The Chain Bridge in Budapest reopens only to public transport, bikes and taxis

By Carla Giaume / Updated: 11 Jan 2023

In December 2022, the Chain Bridge in Budapest was partially reopened to traffic after the completion of the initial stage of its reconstruction. For years, the iconic landmark of the Hungarian capital has been one of the most congested areas of the city, that will now be accessible only to public transport, taxis and cyclists.

The reconstruction of the oldest bridge in the city began in the summer of 2021, and 18 months later it is partially completed. This is the first reconstruction of the Chain Bridge since World War II, which entailed huge structural renovations.

The Chain Bridge is currently still closed to pedestrians, as the sidewalks are still under construction, but these are expected to be finalised by autumn 2023 when pedestrians can return. Budapest’s Mayor, Gergely Karácsony, announced that after this point a public consultation will be held to decide whether to reopen the bridge to car traffic again or to limit its access to public transport, taxis and bikes.

This is a significant turnover as in the past the bridge was highly congested and characterised by traffic jams. The extensive restoration has cost 18.8 billion Hungarian Forints (around EUR 46 million) and it is scheduled to be finalised by 2023, the year of its 150th anniversary.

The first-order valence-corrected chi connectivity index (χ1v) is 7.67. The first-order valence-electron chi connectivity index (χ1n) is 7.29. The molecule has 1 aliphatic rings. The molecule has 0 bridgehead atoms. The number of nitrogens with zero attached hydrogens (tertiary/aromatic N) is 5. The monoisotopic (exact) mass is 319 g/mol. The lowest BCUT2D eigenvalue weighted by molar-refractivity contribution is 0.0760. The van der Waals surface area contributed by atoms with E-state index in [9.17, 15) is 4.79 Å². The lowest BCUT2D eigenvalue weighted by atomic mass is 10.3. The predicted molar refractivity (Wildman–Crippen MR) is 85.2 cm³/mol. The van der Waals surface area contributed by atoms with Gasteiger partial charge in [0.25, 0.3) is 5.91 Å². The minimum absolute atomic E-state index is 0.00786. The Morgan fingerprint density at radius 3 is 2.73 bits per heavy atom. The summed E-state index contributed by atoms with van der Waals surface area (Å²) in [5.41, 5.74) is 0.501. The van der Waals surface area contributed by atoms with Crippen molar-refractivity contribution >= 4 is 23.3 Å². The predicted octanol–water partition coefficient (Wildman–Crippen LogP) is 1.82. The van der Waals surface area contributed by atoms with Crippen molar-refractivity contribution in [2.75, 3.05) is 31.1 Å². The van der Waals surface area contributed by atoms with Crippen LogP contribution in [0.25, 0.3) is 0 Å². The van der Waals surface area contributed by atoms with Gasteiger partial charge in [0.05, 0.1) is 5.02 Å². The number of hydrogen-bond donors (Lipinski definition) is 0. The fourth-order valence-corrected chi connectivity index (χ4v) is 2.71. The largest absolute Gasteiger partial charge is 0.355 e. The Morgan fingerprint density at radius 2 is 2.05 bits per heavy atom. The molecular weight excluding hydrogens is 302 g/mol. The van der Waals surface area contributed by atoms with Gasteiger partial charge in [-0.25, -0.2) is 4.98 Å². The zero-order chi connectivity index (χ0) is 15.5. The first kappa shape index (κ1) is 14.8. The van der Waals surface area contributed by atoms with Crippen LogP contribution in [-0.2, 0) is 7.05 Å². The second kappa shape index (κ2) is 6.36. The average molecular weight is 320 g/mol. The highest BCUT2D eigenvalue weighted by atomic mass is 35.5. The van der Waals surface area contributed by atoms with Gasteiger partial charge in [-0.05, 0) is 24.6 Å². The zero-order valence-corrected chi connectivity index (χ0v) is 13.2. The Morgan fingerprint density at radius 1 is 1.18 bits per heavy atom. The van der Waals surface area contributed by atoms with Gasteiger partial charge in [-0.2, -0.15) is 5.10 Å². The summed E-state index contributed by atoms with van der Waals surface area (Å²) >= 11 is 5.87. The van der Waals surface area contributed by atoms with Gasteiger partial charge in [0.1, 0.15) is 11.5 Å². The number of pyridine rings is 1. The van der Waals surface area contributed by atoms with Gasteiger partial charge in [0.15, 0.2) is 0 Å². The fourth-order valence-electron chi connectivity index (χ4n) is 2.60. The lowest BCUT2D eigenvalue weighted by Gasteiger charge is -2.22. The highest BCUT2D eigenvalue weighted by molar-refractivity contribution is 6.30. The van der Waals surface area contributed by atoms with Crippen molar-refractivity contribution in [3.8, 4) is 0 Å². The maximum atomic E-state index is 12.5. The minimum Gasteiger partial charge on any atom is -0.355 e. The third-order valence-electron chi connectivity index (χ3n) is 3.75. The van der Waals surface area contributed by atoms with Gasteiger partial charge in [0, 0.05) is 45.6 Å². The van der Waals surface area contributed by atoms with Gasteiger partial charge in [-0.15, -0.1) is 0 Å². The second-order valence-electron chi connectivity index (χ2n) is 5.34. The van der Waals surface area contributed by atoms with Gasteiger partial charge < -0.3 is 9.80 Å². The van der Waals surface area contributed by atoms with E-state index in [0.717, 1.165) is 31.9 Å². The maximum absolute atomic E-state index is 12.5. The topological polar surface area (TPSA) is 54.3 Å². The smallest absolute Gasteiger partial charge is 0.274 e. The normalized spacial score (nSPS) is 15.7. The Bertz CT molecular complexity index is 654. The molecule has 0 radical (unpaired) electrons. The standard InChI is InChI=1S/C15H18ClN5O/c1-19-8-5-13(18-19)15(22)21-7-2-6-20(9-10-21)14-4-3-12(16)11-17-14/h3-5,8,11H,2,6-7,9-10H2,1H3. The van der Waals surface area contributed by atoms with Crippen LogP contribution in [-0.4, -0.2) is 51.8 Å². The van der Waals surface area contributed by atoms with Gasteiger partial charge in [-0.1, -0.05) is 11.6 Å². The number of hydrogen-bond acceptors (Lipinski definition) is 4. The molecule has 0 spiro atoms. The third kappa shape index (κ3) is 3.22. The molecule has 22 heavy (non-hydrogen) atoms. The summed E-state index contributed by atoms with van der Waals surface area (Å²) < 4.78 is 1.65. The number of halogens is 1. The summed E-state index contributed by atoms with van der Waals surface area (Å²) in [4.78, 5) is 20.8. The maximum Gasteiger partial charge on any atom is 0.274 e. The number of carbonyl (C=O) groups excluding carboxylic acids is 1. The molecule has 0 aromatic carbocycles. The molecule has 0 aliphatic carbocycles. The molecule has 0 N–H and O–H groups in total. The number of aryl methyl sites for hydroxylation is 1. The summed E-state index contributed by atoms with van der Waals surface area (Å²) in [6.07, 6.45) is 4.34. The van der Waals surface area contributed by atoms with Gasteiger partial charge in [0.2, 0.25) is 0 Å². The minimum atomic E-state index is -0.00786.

The bridge was in decay and its restoration focused mainly on structural elements. In particular, 350 metres of old reinforced concrete roadway were dismantled and restored with 3.5 metre-wide eight-ton steel rods. The elements supporting the structure of the bridge have also been replaced, while other main elements were reinforced, the stone coverings were polished, and the four stone lions sitting on both sides of the Chain Bridge were extensively renovated. They have not been remanufactured in order to keep the historic landmark authenticity.

Finally, historic lanterns have been installed and are the only source of street lighting, in addition to an LED installation for architectural lighting.


Original article published by on 20 December 2022.

Photo Credit: © Yasonya - no permission to re-use image(s) without separate licence from Shutterstock.

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